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Verbs and Phrasal Verbs For Dating

Average: 4.2 (12 votes)

Look at the context of each sentence and choose the correct definition. Good luck!

Flirt with try to make someone interested.

Get along/on have a good relationship.

Ask out ask someone to be your boyfriend or girlfriend.

Fall for fall in love.

Hit it off immediately have a good relationship.

So and neither, so and such

Average: 3.4 (20 votes)

Articles: A/An and The

Average: 3.8 (16 votes)

We are going to look the three basic rules about the use of article. There are many different rules some of which we have already presented but these are the main three.

1 – a/an

When we talk about people’s jobs or the things they do we use ‘a/an’
He’s a teacher.
She’s a scientist.
He was a student of mine.

Feelings Vocabulary

Average: 4.3 (11 votes)

We have feelings everyday and it’s important to express ourselves correctly so that nobody gets confused.

There are 10 sentences and you must choose the correct form of the word to put in the gaps.

Lesson by Jean, teacher at EC Cape Town English school


Vocabulary with Montreal

Average: 3.3 (9 votes)

Did you know Montreal is the world’s largest fully bilingual city, ranked 8th among the 10 best cities to visit in the world? (‘Best in Travel 2013’ guide, Lonely Planet).

It is also the largest city in the Canadian province of Quebec and the second largest city in Canada.

But there’s so much more to it than that...

Prepositions of movement and position

Average: 3.9 (18 votes)

To, towards

The preposition 'to' shows movement to a specific place or event.
I’m travelling to Spain next week.
I need to go to the bank.
Can you tell me the way to the post office?
Are you going to the party?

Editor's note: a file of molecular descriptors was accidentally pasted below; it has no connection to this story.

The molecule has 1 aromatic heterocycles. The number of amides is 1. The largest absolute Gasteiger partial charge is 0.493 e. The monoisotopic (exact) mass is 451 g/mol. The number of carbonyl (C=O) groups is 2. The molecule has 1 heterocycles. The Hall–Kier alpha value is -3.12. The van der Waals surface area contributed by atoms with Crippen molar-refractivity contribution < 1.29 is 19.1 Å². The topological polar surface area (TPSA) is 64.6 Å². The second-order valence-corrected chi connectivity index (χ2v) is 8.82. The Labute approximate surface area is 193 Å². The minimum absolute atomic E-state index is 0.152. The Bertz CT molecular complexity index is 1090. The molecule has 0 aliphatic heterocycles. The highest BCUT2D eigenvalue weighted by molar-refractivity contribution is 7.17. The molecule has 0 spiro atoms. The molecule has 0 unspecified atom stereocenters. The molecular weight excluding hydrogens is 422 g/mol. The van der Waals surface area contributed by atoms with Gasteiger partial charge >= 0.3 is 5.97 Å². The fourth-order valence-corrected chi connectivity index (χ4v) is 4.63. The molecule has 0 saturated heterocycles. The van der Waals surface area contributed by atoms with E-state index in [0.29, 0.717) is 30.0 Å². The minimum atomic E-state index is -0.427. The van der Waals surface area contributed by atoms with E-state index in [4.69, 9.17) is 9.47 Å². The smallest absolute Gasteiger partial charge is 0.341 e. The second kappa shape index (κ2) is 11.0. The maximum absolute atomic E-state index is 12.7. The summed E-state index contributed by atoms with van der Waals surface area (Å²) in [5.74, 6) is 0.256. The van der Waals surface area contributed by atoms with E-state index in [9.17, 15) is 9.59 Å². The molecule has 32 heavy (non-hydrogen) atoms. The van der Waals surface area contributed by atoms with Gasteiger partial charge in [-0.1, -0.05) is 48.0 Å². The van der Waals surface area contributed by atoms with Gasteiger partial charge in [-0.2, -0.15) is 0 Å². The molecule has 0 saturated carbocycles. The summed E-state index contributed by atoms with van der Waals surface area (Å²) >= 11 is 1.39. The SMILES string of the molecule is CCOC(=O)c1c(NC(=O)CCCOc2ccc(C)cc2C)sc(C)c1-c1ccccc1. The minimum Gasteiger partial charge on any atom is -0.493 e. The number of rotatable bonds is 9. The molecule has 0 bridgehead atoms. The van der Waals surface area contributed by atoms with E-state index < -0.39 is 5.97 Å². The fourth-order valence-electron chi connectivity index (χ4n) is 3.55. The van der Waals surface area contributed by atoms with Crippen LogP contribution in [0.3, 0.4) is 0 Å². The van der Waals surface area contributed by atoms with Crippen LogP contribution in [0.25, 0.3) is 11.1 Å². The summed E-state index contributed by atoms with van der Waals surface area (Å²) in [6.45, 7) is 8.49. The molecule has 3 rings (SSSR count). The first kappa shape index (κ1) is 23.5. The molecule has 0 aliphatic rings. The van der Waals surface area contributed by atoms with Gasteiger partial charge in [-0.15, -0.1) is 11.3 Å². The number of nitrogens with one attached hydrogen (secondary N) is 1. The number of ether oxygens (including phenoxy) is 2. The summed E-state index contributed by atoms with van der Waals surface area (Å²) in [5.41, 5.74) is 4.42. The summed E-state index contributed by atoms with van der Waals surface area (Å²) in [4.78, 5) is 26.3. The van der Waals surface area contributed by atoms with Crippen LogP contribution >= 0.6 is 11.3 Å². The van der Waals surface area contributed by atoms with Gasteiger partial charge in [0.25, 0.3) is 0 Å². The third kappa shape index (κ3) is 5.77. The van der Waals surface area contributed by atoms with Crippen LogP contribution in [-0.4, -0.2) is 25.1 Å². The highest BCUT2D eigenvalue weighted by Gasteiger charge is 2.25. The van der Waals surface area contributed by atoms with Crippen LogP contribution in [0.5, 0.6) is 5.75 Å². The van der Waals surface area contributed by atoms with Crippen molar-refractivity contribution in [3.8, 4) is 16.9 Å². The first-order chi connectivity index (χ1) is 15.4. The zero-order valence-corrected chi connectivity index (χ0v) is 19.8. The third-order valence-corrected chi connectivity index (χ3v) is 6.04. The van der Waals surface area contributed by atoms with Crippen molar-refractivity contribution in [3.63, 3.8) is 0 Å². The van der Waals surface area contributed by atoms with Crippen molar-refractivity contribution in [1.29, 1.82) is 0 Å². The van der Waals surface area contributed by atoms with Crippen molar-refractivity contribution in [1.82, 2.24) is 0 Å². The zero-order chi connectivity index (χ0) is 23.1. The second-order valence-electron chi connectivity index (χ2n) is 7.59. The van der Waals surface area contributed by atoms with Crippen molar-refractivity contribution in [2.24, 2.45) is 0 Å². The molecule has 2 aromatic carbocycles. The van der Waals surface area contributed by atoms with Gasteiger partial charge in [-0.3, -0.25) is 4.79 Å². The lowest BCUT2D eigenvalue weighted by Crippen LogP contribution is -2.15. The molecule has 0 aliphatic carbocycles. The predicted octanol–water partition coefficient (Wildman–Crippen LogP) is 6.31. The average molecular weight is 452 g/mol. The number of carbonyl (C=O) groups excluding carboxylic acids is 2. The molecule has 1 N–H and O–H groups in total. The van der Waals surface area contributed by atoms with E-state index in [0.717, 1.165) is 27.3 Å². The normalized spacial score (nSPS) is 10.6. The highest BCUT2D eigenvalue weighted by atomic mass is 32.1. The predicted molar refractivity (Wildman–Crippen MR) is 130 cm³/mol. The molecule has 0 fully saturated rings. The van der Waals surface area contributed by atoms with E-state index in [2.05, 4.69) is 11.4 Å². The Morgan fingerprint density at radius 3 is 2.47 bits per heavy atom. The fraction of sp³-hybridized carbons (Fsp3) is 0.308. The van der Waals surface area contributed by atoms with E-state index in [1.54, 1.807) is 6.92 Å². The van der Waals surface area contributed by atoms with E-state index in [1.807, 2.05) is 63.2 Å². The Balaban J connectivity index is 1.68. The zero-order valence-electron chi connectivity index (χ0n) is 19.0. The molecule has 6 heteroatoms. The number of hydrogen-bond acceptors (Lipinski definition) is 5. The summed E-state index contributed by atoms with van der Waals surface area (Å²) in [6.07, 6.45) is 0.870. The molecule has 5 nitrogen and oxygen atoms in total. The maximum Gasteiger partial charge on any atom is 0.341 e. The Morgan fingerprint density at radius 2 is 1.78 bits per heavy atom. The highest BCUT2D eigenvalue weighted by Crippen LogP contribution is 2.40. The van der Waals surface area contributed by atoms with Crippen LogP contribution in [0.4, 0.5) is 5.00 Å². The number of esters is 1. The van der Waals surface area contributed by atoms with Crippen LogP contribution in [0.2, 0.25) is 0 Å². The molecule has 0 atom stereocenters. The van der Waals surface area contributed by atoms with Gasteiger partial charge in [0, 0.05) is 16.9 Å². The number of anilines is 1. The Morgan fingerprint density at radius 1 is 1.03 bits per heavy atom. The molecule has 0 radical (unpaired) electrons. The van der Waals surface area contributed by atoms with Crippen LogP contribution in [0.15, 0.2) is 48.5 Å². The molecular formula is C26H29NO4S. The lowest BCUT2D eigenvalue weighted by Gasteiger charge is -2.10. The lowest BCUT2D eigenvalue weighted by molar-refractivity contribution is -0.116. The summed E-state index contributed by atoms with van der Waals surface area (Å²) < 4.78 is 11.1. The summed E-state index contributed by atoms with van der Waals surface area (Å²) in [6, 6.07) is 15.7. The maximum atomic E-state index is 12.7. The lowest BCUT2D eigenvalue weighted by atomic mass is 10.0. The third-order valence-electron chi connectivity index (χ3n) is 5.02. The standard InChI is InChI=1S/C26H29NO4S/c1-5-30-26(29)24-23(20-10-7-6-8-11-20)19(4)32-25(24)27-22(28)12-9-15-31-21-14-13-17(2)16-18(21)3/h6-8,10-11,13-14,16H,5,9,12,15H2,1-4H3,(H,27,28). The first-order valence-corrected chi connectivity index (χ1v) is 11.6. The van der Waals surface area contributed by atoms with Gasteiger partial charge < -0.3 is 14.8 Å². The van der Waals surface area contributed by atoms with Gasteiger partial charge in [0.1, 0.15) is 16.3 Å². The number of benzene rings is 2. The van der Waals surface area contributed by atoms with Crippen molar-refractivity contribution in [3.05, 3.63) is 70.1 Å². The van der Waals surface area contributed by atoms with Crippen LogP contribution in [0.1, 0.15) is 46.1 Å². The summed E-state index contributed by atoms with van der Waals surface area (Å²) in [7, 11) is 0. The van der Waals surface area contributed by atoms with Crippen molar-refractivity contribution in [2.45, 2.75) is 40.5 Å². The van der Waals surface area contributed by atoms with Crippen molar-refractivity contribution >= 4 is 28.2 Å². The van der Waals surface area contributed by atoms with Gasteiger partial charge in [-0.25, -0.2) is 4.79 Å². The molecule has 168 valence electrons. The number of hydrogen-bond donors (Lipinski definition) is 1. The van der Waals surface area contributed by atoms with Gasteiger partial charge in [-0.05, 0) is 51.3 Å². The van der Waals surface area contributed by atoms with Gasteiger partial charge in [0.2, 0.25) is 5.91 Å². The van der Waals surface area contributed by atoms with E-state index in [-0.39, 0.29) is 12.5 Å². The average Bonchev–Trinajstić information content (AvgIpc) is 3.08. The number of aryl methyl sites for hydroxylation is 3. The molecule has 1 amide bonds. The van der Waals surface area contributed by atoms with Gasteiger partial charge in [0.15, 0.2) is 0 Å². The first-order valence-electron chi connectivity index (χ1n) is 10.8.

I’ve never been to a rugby match.
What time do you go to work?

We also use 'to' for movement towards a person or group of people:
He came up to me and started a conversation with me

How to use 'Enough'

Average: 3.8 (31 votes)

The word enough can be used as an adjective, an adverb or with a noun. It can even be used as a pronoun.

Enough with an adjective
She wasn't tall enough to become a flight attendant.
This piece of writing isn’t good enough.

Metaphor Monday!

Average: 4.3 (13 votes)

We have another metaphor mix for you! It would be a shame to stop at one set, now wouldn't it?

Remember: Just like a simile, the non-literal figure of speech referred to as a metaphor also compares two things, but it does so in a more direct way, this time without using as or like.

Two examples:

Christian has a heart of gold = Christian is very kind, generous or sincere
Don’t call him a slowcoach! = a person who acts or moves slowly

British and American English

Average: 4.1 (43 votes)

The perfect aspect
In American English it is very common to use the simple past tense instead of the present perfect which speakers of British English might use.

American English
I feel tired. I worked too much. I think I lost my keys. Did you see them anywhere?
Are you going to the show? No I already went.
You're looking for Jane. I just spoke to her.

Linking words 2

Average: 3.8 (22 votes)

Look at the linking words in these sentences:

"They arrived home just as I was about to call the police."
just as – at the same time or at the start of another action.

"The workers stopped as soon as the bell rang."
as soon as – immediately after